Chapter 17-500, in its current form, seeks to increase the participation of “disadvantaged business enterprises” (DBEs) in City contracting. DBEs are businesses defined as those at least 51% owned by “socially and economically disadvantaged” persons. “Socially and economically disadvantaged” persons are, in turn, defined as “individuals who have ․ been subjected to racial, sexual or ethnic prejudice because of their identity as a member of a group or differential treatment because of their handicap without regard to their individual qualities, and whose ability to compete in the free enterprise system has been impaired due to diminished capital and credit opportunities as compared to others in the same business area who are not socially disadvantaged.” Phila. Code § 17-501(11). As we found in Contractors Ass'n of Eastern Pa. v. City of Philadelphia, 6 F.3d 990, 999 (3d Cir.1993) (Contractors II ),1 this definition “includes only individuals who are both victims of prejudice based on status and economically deprived.” Businesses majority-owned by racial minorities (minority business enterprises or MBEs) and women are rebuttably presumed to be DBEs, see § 17-501(11)(a), but businesses that would otherwise qualify as DBEs are rebuttably presumed not to be DBEs if they have received more than $5 million in City contracts.
Chapter 17-500 sets participation “goals” for different categories of DBEs: racial minorities (15%), women (10%) and handicapped (2%). These percentage goals are percentages of the total dollar amount spent by the City in each of the three contract categories: vending contracts, construction contracts, and personal and professional service contracts. Dollars received by DBE subcontractors in connection with City financed prime contracts are counted towards the goals as well as dollars received by DBE prime contractors.2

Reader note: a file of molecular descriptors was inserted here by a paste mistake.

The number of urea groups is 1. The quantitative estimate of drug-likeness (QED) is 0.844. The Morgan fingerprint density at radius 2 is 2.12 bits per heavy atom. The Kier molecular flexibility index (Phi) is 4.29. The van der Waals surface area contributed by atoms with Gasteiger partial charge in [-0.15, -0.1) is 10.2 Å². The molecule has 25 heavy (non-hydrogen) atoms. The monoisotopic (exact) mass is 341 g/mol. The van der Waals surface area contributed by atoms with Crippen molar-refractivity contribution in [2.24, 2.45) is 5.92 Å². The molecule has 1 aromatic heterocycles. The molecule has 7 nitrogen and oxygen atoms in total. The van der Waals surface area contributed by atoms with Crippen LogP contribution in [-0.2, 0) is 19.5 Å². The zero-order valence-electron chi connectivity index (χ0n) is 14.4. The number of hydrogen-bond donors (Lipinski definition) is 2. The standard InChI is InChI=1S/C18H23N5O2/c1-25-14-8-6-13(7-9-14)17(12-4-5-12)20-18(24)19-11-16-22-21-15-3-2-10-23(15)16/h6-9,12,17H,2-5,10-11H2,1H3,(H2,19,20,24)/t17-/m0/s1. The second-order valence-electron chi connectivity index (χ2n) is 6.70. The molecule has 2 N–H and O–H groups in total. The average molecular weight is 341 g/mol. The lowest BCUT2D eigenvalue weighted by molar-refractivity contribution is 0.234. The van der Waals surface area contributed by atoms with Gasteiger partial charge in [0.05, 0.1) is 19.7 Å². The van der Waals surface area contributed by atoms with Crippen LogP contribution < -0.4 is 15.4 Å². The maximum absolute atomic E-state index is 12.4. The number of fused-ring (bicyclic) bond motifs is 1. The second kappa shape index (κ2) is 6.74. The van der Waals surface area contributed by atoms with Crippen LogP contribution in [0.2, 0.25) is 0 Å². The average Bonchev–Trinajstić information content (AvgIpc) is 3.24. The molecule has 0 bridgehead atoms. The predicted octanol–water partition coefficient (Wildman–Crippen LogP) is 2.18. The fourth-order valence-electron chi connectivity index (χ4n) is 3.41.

The 1982 Ordinance created the Minority Business Enterprise Council (MBEC) to oversee the set-aside program, promulgate regulations, and certify the eligibility of contractors to participate.3 Under the program, each City agency is expected to meet the participation goal in each type of contract. The MBEC or an agency may recommend exempting individual contracts or groups of contracts from Chapter 17-500's requirements when there are insufficient DBEs in the Philadelphia Standard Metropolitan Statistical Area to ensure adequate competition and reasonable prices for the contracts. § 17-505(1) & (2).
Chapter 17-500 and its implementing regulations call for City agencies and the MBEC to formulate an annual plan for achieving the established goal in the construction area. See MBEC Reg. §§ 5, 11. Two different strategies are authorized. When there are sufficient DBEs qualified to perform a City contract to ensure competitive bidding, a contract can be let on a sheltered market basis-i.e., only DBEs will be permitted to bid. In other instances, the contract will be let on a non-sheltered basis-i.e., any firm may bid-with the goals requirements being met through subcontracting. The sheltered market strategy has seen little use. It was attempted on a trial basis, but there were too few DBEs in any given area of expertise to ensure reasonable prices, and the program was abandoned.4 See App. at 262-63. Evidence submitted by the City indicates that no construction contract was let on a sheltered market basis from 1988 to 1990, see App. at 4493, and there is no evidence that the City has since pursued that approach. Consequently, the Ordinance's participation goals have been achieved almost entirely by insisting that bidding prime contractors subcontract work to DBEs in accordance with the goals.